Saturday morning in the hammock, in the breeze…I was reading the most recent Psychology Today and came across an article titled “Love Interruptus” – about how devices like your smartphone are damaging the quality of your relationships, particularly close, deeply personal partnerships.
I found it broadly fascinating because I was already aware of how poorly human beings multitask, and had had a few tough conversations with my spouse about my own inability to hold a conversation with her while simultaneously having my phone in view.
But what really grabbed my attention were two specific phrases.
I always enjoy good writing, but recently I’ve noticed that some writers are especially good at capturing an idea in a single short, powerful phrase that not only sticks in the brain, but begs to be repeated to others.
The author notes that modern devices have been a boon for relationships in some ways – for example allowing easier coordination of everyday activities.
But they are also detrimental in many ways. Capturing that whole idea in one powerful phrase, she writes (with appropriate credit to the French philosopher Paul Virilio),
“When you invent the ship, you also invent the shipwreck.”
I read that phrase just yesterday morning, and have already used it twice in conversations. It’s such a pithy, memorable encapsulation of an idea with great depth and power.
The other phrase that jumped out at me came later in the article, where the author described how couples often have their best laughs, conversations, interactions, etc. when they are between other activities, during downtime. She writes,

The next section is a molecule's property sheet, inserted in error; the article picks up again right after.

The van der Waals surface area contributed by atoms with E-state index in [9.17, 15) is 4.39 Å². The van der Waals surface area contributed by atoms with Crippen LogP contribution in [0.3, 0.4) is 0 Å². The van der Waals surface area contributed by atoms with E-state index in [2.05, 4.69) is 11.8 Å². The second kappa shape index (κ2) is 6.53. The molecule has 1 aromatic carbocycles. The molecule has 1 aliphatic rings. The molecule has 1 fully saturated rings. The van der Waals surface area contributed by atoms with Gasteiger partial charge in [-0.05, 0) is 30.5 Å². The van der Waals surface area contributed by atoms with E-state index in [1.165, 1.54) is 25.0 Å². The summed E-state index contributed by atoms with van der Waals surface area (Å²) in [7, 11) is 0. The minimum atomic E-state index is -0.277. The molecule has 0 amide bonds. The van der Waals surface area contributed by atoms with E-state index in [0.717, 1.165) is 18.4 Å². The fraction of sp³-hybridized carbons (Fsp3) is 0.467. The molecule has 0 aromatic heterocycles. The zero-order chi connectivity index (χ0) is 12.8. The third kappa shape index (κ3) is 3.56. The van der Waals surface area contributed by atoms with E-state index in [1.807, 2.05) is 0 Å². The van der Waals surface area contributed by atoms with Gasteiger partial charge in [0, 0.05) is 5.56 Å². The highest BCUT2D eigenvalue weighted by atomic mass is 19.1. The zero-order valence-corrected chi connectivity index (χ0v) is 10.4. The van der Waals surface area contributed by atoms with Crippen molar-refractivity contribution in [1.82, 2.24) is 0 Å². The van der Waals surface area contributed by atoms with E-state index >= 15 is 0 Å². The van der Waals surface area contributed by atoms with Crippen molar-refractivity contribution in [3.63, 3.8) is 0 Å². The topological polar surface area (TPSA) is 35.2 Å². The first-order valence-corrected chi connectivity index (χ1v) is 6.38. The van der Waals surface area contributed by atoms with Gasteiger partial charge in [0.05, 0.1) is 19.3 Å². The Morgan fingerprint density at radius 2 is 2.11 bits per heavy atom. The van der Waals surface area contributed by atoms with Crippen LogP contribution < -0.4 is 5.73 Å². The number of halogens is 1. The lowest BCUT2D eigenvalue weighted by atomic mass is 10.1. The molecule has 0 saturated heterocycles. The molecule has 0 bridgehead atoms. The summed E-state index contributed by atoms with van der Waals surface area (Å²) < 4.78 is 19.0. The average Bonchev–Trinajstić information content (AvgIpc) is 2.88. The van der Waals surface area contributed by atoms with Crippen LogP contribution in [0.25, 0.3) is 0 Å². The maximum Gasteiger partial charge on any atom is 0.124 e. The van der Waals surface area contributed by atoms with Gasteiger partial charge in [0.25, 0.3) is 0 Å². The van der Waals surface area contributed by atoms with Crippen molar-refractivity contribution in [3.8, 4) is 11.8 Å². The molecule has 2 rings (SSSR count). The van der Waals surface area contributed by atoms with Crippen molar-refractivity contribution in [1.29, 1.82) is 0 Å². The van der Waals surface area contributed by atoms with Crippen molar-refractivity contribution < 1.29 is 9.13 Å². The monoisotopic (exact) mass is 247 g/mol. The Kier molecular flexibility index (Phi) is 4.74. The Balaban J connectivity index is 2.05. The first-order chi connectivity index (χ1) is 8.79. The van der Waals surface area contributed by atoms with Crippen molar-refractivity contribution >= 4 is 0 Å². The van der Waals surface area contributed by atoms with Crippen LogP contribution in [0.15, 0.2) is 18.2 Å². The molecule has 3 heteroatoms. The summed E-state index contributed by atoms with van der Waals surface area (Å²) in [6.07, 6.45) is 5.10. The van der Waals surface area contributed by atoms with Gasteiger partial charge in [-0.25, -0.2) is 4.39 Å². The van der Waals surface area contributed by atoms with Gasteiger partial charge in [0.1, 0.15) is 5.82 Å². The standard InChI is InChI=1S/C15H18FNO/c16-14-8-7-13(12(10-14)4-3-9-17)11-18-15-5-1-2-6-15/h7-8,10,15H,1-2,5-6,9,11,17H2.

“Love lurks in the lulls – in the unstructured moments of just being together – the times we are now most likely to turn to our devices.”
Those first 5 words – “Love lurks in the lulls…” – just nailed it for me.
I encourage anyone to read the article, especially if you own a smart device and want to be successful in your relationships.
But I also you encourage you, in your own communication of important ideas to others, to figure out that one short, powerful phrase that sticks in the brain – whether it is the parallel structure of “invent the ship, invent the shipwreck” or the alliteration of “Love lurks in the lulls” or something else altogether.
You’ll increase your chances of getting your idea remembered, and possibly even repeated.